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Martoma a Victim of Intent to Charge Cohen, Defense Says

Photographer: Peter Foley/Bloomberg

Mathew Martoma, a former portfolio manager with SAC Capital Advisors LP, arrives at federal court in New York, on Jan. 7, 2014. Close

Mathew Martoma, a former portfolio manager with SAC Capital Advisors LP, arrives at... Read More

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Photographer: Peter Foley/Bloomberg

Mathew Martoma, a former portfolio manager with SAC Capital Advisors LP, arrives at federal court in New York, on Jan. 7, 2014.

Former SAC Capital Advisors LP fund manager Mathew Martoma was portrayed by his lawyer as the victim of a “rush to judgment” by prosecutors looking to use him to bring insider-trading charges against his former boss, Steven A. Cohen.

The jury could begin considering the case as soon as today.

“Mathew was just a grain of sand in their haste to make a case against someone who is not even in this courtroom: Mathew’s boss, Steven Cohen,” Richard Strassberg said in his closing argument yesterday in Manhattan federal court.

Martoma, 39, is accused of using secret information about clinical tests of bapineuzumab, an Alzheimer’s disease drug being developed by Elan Corp. and Wyeth. Prosecutors say he used tips provided by two doctors supervising the tests. The $275 million scheme is the most lucrative ever charged against an individual, the U.S. said.

Martoma is being tried on charges of securities fraud and conspiracy after the government failed to persuade him to cooperate in their investigation of SAC Capital and Cohen, founder of the Stamford, Connecticut-based hedge fund company. Lawyers for both sides yesterday made their closing arguments in the trial, now in its fifth week.

SAC Capital sold a $700 million position in the two drugmakers in July 2008 after Martoma learned the results, which hadn’t been released to the public, would be disappointing, the U.S. said. Martoma faces as long as 20 years in prison if convicted of the securities-fraud charges.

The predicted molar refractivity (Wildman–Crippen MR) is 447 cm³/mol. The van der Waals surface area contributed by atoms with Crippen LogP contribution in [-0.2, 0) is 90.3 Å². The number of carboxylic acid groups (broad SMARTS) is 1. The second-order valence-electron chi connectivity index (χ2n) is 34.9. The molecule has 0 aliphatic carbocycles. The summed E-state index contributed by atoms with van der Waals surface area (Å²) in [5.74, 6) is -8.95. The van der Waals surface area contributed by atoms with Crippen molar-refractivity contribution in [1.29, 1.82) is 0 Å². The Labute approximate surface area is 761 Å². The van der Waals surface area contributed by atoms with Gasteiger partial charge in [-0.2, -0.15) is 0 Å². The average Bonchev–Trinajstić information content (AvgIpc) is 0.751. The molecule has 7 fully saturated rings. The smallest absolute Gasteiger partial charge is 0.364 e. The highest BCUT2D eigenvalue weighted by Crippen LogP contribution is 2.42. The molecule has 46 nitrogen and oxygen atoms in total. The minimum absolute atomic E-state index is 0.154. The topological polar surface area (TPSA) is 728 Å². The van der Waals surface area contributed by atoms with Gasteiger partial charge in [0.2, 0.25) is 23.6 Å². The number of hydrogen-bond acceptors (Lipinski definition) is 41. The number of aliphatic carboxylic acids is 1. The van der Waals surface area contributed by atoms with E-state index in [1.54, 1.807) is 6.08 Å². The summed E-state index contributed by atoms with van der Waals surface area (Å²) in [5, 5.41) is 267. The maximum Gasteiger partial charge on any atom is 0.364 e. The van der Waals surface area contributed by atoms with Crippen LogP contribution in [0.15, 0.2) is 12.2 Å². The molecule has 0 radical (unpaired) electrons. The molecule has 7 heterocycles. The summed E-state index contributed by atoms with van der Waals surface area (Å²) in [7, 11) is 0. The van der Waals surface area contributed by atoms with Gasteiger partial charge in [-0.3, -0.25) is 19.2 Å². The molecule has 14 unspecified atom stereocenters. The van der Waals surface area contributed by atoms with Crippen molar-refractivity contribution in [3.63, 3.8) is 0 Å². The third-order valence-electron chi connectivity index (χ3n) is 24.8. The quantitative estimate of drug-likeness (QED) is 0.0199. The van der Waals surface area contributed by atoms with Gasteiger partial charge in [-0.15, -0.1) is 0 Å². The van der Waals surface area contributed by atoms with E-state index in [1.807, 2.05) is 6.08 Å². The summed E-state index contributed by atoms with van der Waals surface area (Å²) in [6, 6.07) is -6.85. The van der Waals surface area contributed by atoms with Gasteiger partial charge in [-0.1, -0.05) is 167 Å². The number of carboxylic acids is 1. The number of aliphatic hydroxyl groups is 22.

Warn Fund

Strassberg delivered his argument after a prosecutor told jurors that Martoma used Sidney Gilman, one of the doctors involved in the drug test, to warn if the hedge fund’s huge investment in Elan and Wyeth was about to turn toxic.

“Martoma needed the equivalent of a canary in a coal mine,” Assistant U.S. Attorney Eugene Ingoglia said. “He needed some early-warning system.”

On July 15, 2008, Gilman flew to Elan’s offices in San Francisco, where he learned the results of the clinical trial, Ingoglia said. Two days later, in his office in Ann Arbor, Michigan, Gilman received a set of draft PowerPoint slides providing detailed information about the tests, the prosecutor said.

Gilman and Martoma discussed the slides in a phone conversation that lasted an hour and three-quarters, Ingoglia said. That day, July 17, Martoma booked flights for a July 19 trip to Detroit and back to New York, Ingoglia said.

Phone Call

Martoma spoke by phone for 20 minutes with Cohen on July 20, a Sunday, Ingoglia told jurors. When trading began the next day, SAC Capital started selling its investment, he said.